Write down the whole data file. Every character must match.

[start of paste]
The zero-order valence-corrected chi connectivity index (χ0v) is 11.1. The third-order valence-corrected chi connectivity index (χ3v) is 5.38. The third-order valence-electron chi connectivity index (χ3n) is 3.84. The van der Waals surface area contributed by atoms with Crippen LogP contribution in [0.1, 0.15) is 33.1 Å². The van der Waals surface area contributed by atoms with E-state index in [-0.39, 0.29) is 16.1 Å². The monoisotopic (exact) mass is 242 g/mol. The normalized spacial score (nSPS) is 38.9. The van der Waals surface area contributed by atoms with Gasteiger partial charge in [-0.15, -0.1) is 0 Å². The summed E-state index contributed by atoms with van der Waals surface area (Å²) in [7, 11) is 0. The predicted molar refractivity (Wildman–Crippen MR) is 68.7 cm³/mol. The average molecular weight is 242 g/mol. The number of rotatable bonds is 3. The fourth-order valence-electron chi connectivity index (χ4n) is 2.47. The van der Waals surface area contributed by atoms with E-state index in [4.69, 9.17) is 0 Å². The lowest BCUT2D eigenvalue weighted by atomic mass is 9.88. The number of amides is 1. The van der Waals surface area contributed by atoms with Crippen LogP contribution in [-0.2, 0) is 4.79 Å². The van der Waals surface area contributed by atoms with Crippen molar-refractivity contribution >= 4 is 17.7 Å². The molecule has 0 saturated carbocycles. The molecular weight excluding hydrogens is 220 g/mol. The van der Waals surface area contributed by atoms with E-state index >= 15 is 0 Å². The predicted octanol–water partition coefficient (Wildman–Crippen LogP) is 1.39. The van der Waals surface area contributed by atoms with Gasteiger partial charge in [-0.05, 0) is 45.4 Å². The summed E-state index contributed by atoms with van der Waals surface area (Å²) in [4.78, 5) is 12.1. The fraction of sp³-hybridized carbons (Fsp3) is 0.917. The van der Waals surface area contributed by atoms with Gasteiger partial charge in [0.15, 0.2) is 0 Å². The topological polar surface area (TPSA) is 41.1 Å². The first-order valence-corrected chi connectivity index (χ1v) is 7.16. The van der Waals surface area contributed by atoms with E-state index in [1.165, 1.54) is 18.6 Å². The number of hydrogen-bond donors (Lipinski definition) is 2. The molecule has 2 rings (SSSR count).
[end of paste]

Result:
The zero-order valence-corrected chi connectivity index (χ0v) is 11.1. The third-order valence-corrected chi connectivity index (χ3v) is 5.38. The third-order valence-electron chi connectivity index (χ3n) is 3.84. The van der Waals surface area contributed by atoms with Crippen LogP contribution in [0.1, 0.15) is 33.1 Å². The van der Waals surface area contributed by atoms with E-state index in [-0.39, 0.29) is 16.1 Å². The monoisotopic (exact) mass is 242 g/mol. The normalized spacial score (nSPS) is 38.9. The van der Waals surface area contributed by atoms with Gasteiger partial charge in [-0.15, -0.1) is 0 Å². The summed E-state index contributed by atoms with van der Waals surface area (Å²) in [7, 11) is 0. The predicted molar refractivity (Wildman–Crippen MR) is 68.7 cm³/mol. The average molecular weight is 242 g/mol. The number of rotatable bonds is 3. The fourth-order valence-electron chi connectivity index (χ4n) is 2.47. The van der Waals surface area contributed by atoms with E-state index in [4.69, 9.17) is 0 Å². The lowest BCUT2D eigenvalue weighted by atomic mass is 9.88. The number of amides is 1. The van der Waals surface area contributed by atoms with Crippen LogP contribution in [-0.2, 0) is 4.79 Å². The van der Waals surface area contributed by atoms with Crippen molar-refractivity contribution >= 4 is 17.7 Å². The molecule has 0 saturated carbocycles. The molecular weight excluding hydrogens is 220 g/mol. The van der Waals surface area contributed by atoms with E-state index >= 15 is 0 Å². The predicted octanol–water partition coefficient (Wildman–Crippen LogP) is 1.39. The van der Waals surface area contributed by atoms with Gasteiger partial charge in [-0.05, 0) is 45.4 Å². The summed E-state index contributed by atoms with van der Waals surface area (Å²) in [4.78, 5) is 12.1. The fraction of sp³-hybridized carbons (Fsp3) is 0.917. The van der Waals surface area contributed by atoms with Gasteiger partial charge in [0.15, 0.2) is 0 Å². The topological polar surface area (TPSA) is 41.1 Å². The first-order valence-corrected chi connectivity index (χ1v) is 7.16. The van der Waals surface area contributed by atoms with E-state index in [1.165, 1.54) is 18.6 Å². The number of hydrogen-bond donors (Lipinski definition) is 2. The molecule has 2 rings (SSSR count).